Complicating matters even further, Diamond has revealed that they are seeking to sell But they are indicating that they have received only a "lowball" offer from Next Planet Over. Given that founder Steve Milo (who remains in management) has publicly stated that the Internet mailing list exceeds 400,000 individuals, this would give Next Planet Over extraordinary critical mass with which to capture a substantial portion of the Internet market for comics and related goods from existing retailers. Additionally, while existing comics Internet retailers would be impacted, this would also act to draw some volume away from the mom-and-pop storefront retailers who have yet to develop Internet marketing activities. With many of them barely hanging on, it seem reasonable to assume that even a 5% decline in volume would lead to the demise of even more small retailers. Ironically, the death knell could very well come from a withdrawal of credit from the Diamond credit department.

What really makes this process particularly repugnant is that all comics retailers are forced to purchase exclusively from Diamond Were it possible for us to move our wholesale business away from Diamond, then this process might (while still a betrayal of relationships going back decades in some cases) have some moral validity. But for Diamond and/or Steve Geppi to conspire to enter the retailing field of comics, while simultaneously acting as a monopoly supplier to all comics shops, is beyond belief. I can only equate it to an animal that would eat it's own young. I am repulsed by Diamond's manipulative and deceitful machinations to steal my business, and that of my weaker friends and peers. Steve Geppi is already a multi-millionaire, with complete ownership of Diamond (1998 sales $220 Million), Baltimore Magazine, several small comics publications, and a substantial ownership in the Baltimore Orioles baseball team. How much is enough? Does he have to steal the business of his loyal customers, most of whom have sales under $200,000 per year?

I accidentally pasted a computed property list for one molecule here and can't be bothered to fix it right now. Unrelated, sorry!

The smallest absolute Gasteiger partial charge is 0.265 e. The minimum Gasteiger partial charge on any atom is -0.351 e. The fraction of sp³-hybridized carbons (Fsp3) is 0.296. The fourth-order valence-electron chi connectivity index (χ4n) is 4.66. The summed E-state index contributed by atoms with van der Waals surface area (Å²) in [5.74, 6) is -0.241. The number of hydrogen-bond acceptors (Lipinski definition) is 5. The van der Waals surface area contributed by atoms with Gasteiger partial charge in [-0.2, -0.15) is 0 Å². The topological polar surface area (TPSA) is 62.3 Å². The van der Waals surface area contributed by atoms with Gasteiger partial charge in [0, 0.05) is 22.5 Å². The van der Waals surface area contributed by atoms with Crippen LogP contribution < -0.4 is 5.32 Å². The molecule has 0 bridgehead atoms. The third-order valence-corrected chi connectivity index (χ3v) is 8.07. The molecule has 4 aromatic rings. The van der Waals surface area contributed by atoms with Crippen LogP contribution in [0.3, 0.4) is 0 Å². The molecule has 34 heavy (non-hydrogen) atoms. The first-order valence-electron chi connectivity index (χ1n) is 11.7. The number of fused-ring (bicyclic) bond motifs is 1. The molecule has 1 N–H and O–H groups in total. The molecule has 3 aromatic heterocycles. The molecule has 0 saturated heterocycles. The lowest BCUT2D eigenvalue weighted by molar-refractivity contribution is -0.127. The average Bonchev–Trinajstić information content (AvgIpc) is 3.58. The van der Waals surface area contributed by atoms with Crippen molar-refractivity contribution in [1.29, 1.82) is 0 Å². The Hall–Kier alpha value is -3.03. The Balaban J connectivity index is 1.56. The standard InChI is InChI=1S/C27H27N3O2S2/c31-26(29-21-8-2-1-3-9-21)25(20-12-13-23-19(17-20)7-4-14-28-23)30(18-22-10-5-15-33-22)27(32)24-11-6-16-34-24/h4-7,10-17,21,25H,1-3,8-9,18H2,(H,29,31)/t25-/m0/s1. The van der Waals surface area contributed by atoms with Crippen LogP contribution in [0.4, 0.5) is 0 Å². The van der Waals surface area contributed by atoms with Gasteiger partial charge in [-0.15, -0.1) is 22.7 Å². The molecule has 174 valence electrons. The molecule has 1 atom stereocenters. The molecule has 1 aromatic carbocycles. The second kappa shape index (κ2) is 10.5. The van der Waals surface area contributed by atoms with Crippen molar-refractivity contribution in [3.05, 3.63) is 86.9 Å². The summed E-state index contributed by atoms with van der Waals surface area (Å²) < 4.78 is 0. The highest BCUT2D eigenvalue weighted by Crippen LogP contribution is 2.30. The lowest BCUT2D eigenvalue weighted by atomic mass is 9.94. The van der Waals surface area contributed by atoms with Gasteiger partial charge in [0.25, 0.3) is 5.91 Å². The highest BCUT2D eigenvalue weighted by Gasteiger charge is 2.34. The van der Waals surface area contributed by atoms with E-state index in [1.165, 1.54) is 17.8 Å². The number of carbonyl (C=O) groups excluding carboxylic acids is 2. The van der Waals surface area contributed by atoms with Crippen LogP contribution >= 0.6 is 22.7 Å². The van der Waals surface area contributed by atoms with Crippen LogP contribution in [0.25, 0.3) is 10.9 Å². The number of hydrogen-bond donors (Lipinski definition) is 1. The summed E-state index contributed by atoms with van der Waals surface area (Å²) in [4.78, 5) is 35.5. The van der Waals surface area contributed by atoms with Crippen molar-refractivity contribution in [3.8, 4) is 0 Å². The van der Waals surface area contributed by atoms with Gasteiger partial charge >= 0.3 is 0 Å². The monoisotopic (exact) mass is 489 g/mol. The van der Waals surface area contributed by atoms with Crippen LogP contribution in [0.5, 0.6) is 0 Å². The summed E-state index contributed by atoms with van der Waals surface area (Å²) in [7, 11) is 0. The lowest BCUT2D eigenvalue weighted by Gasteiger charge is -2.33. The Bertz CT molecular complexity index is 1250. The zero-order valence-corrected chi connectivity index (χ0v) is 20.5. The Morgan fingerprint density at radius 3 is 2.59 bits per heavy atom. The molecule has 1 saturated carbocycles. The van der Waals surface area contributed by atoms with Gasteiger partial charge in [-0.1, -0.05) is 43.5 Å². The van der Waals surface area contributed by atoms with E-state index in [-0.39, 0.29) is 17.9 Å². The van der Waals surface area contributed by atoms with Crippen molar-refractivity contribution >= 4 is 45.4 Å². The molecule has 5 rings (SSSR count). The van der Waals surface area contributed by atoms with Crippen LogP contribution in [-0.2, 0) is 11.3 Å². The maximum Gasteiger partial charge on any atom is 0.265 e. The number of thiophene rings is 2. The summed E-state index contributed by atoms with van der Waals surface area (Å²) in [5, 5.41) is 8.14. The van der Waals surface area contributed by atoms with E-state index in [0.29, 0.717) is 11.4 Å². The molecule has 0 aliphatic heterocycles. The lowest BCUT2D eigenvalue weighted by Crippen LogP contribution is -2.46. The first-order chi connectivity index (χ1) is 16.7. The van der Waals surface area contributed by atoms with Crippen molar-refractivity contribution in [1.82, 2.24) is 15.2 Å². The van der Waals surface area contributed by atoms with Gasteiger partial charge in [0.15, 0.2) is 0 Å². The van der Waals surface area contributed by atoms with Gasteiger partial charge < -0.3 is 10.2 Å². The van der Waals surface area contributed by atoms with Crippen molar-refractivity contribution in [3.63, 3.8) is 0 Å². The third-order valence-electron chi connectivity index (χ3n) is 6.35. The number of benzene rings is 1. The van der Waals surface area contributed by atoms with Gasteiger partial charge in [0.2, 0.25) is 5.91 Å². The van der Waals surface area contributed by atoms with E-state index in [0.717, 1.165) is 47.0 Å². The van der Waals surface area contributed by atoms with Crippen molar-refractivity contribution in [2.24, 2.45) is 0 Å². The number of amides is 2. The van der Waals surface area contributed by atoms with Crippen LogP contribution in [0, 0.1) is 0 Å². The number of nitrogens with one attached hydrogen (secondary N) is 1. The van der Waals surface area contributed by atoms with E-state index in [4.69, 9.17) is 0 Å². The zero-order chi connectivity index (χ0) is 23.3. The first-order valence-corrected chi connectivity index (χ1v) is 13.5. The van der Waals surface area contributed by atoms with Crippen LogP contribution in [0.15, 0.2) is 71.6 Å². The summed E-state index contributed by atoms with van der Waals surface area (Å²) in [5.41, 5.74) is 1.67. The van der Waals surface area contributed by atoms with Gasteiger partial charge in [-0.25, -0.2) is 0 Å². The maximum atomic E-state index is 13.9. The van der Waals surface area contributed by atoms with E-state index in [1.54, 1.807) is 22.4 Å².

In closing, let me ask you to please redirect some of the energy of your department into helping us. None of us individually have the resources to battle Diamond, and even as a group we are very weak. The recession used up just about all of our cash resources, and most of us are still burdened by debt accumulated during the bad days. But we can see the good times just around the corner. We're working seventy and eighty hour weeks trying to revive our businesses. But Steve Geppi and his cronies have the power to smash us down just as we are about to regain our financial strength. Please don't let him destroy the future we've all worked so hard to achieve.

Charles W. Rozanski,
President - Mile High Comics, Inc.

Robert Scott - Forum Manager